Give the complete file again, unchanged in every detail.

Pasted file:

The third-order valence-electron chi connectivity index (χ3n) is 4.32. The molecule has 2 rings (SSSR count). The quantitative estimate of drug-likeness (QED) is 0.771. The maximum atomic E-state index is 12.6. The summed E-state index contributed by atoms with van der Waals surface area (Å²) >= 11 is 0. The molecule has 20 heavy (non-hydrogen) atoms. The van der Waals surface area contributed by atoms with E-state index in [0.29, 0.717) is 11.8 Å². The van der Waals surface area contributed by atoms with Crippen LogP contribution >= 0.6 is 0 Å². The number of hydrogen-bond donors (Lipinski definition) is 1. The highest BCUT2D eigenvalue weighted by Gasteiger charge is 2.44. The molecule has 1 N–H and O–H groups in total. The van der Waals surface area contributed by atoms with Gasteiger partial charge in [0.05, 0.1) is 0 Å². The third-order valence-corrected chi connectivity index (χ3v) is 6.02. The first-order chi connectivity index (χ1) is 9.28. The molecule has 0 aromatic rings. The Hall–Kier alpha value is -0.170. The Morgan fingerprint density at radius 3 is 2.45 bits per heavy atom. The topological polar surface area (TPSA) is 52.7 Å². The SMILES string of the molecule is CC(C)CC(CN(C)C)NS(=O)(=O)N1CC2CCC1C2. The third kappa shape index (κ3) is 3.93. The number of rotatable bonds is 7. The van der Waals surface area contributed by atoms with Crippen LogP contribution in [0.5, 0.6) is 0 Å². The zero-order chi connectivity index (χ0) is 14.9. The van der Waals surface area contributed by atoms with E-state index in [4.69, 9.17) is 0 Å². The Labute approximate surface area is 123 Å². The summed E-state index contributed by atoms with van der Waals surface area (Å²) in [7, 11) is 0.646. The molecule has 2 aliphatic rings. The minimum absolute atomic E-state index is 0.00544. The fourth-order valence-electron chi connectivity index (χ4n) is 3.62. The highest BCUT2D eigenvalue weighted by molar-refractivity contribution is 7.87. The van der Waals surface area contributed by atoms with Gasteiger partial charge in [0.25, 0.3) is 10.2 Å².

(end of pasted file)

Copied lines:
The third-order valence-electron chi connectivity index (χ3n) is 4.32. The molecule has 2 rings (SSSR count). The quantitative estimate of drug-likeness (QED) is 0.771. The maximum atomic E-state index is 12.6. The summed E-state index contributed by atoms with van der Waals surface area (Å²) >= 11 is 0. The molecule has 20 heavy (non-hydrogen) atoms. The van der Waals surface area contributed by atoms with E-state index in [0.29, 0.717) is 11.8 Å². The van der Waals surface area contributed by atoms with Crippen LogP contribution >= 0.6 is 0 Å². The number of hydrogen-bond donors (Lipinski definition) is 1. The highest BCUT2D eigenvalue weighted by Gasteiger charge is 2.44. The molecule has 1 N–H and O–H groups in total. The van der Waals surface area contributed by atoms with Gasteiger partial charge in [0.05, 0.1) is 0 Å². The third-order valence-corrected chi connectivity index (χ3v) is 6.02. The first-order chi connectivity index (χ1) is 9.28. The molecule has 0 aromatic rings. The Hall–Kier alpha value is -0.170. The Morgan fingerprint density at radius 3 is 2.45 bits per heavy atom. The topological polar surface area (TPSA) is 52.7 Å². The SMILES string of the molecule is CC(C)CC(CN(C)C)NS(=O)(=O)N1CC2CCC1C2. The third kappa shape index (κ3) is 3.93. The number of rotatable bonds is 7. The van der Waals surface area contributed by atoms with Crippen LogP contribution in [0.5, 0.6) is 0 Å². The zero-order chi connectivity index (χ0) is 14.9. The van der Waals surface area contributed by atoms with E-state index in [4.69, 9.17) is 0 Å². The Labute approximate surface area is 123 Å². The summed E-state index contributed by atoms with van der Waals surface area (Å²) in [7, 11) is 0.646. The molecule has 2 aliphatic rings. The minimum absolute atomic E-state index is 0.00544. The fourth-order valence-electron chi connectivity index (χ4n) is 3.62. The highest BCUT2D eigenvalue weighted by molar-refractivity contribution is 7.87. The van der Waals surface area contributed by atoms with Gasteiger partial charge in [0.25, 0.3) is 10.2 Å².